For two decades, critics have called for the Lower Manhattan Development Corporation to be shut down.
At one point, the organization’s leaders even announced they were closing up shop. “The LMDC had a mission and we’re nearing the end of the mission,” then-chair Kevin Rampe told the New York Times. That was in 2006.
The agency, formed in the wake of 9/11 to rebuild the area, forged on even as Mayor Michael Bloomberg campaigned to dismantle it. In 2008, on the seventh anniversary of the terrorist attack, the mayor, frustrated at the pace of rebuilding, called the office part of a “multilayered governance structure that has undermined accountability from the get-go.”
But now, following an agreement to build 1,200 apartments at 5 World Trade Center, the LMDC is winding down. For real, this time.
The plan is for the state’s Empire State Development to absorb the agency by March, according to state officials. The LMDC needs to still technically exist because it is a conduit for federal grants for the Perelman Performing Arts Center, Pier 42 and other projects — even the restoration of a centuries-old wooden ship excavated just south of where the Twin Towers stood.
“For over two decades, LMDC has steadfastly led the rebuilding of the World Trade Center site, resulting in the dynamic community it is today,” a spokesperson for the governor said in a statement. The 5 WTC agreement “represents Governor Hochul’s commitment to ensure LMDC completes the original vision of what Ground Zero should become.”
Officials have long talked about shifting the agency’s responsibilities to the state. In 2011, Gov. Andrew Cuomo called for the consolidation of the LMDC and another Empire State Development subsidiary, the Moynihan Station Corporation.
The LMDC was launched in November 2001 by Gov. George Pataki and Mayor Rudy Giuliani to oversee the redevelopment of the World Trade Center and help coordinate city and state efforts. By one count, 19 public agencies were involved with that effort.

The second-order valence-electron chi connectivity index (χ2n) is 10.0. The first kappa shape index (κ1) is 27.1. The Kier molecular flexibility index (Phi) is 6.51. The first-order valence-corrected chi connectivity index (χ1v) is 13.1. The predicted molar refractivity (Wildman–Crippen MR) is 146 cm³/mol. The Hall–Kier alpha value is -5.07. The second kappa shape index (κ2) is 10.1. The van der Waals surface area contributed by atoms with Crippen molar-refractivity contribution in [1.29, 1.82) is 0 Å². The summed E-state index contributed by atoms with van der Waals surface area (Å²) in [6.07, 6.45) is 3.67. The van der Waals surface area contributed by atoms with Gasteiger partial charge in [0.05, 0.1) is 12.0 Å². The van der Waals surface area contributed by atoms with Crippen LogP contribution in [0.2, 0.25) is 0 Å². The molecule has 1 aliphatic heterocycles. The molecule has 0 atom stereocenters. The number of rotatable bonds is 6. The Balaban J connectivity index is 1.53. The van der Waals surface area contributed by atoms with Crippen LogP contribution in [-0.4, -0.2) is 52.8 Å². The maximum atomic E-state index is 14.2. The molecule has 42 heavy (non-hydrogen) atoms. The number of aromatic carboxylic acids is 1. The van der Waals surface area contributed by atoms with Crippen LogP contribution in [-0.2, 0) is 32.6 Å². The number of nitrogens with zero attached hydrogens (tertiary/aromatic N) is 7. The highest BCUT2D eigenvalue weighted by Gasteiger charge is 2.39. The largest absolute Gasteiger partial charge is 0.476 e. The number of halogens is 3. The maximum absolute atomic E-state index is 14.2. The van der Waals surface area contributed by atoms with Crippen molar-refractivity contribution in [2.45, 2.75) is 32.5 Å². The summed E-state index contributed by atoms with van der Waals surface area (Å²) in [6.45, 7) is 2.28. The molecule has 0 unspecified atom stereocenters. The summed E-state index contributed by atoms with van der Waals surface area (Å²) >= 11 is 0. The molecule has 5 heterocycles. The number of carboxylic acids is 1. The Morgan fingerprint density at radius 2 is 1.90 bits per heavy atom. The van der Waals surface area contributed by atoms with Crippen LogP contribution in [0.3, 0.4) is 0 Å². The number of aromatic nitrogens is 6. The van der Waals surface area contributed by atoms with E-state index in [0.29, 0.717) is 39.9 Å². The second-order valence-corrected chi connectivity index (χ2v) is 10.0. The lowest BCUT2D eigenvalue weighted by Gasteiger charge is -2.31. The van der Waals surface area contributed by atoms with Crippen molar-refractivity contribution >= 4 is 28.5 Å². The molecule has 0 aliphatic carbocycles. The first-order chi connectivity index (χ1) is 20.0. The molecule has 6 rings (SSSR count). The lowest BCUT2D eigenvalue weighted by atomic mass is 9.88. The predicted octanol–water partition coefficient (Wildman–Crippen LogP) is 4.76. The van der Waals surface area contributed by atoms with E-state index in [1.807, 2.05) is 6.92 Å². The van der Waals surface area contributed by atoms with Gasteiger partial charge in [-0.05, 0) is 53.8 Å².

As with much about the massive redevelopment, the LMDC’s history is complicated, involving competing political interests across five gubernatorial administrations and four mayors.
“This entity was set up at a time of extraordinary crisis and distress,” said Alicia Glen, a former deputy mayor under Bill de Blasio who has served on the LMDC board for nine years. She said the agency’s role evolved from “reactionary crisis management,” to a planning agency to a mainly transactional entity.
While elected officials repeatedly called for its dissolution, the agency had powerful defenders, including the late Assembly speaker Sheldon Silver. His arrest in 2015 on corruption charges triggered new calls for the agency to close.
Disagreements between the LMDC and the Port Authority of New York and New Jersey delayed the progress of 5 World Trade Center. The former wanted to allow a mixed-use project, including residential, while the latter pushed for office use. The two agencies eventually agreed to let developers pitch either project type. (Residential won out.)
Beyond the legal need to have an entity that federal funds could pass through, the LMDC gave the city a seat at the table in determining the future of the World Trade Center sites.
“It was a place and a space where various stakeholders had to come together to make a deal,” Glen said. “I think that LMDC played an incredibly important role in maintaining continuity and just trying to be focused on the site being rebuilt.”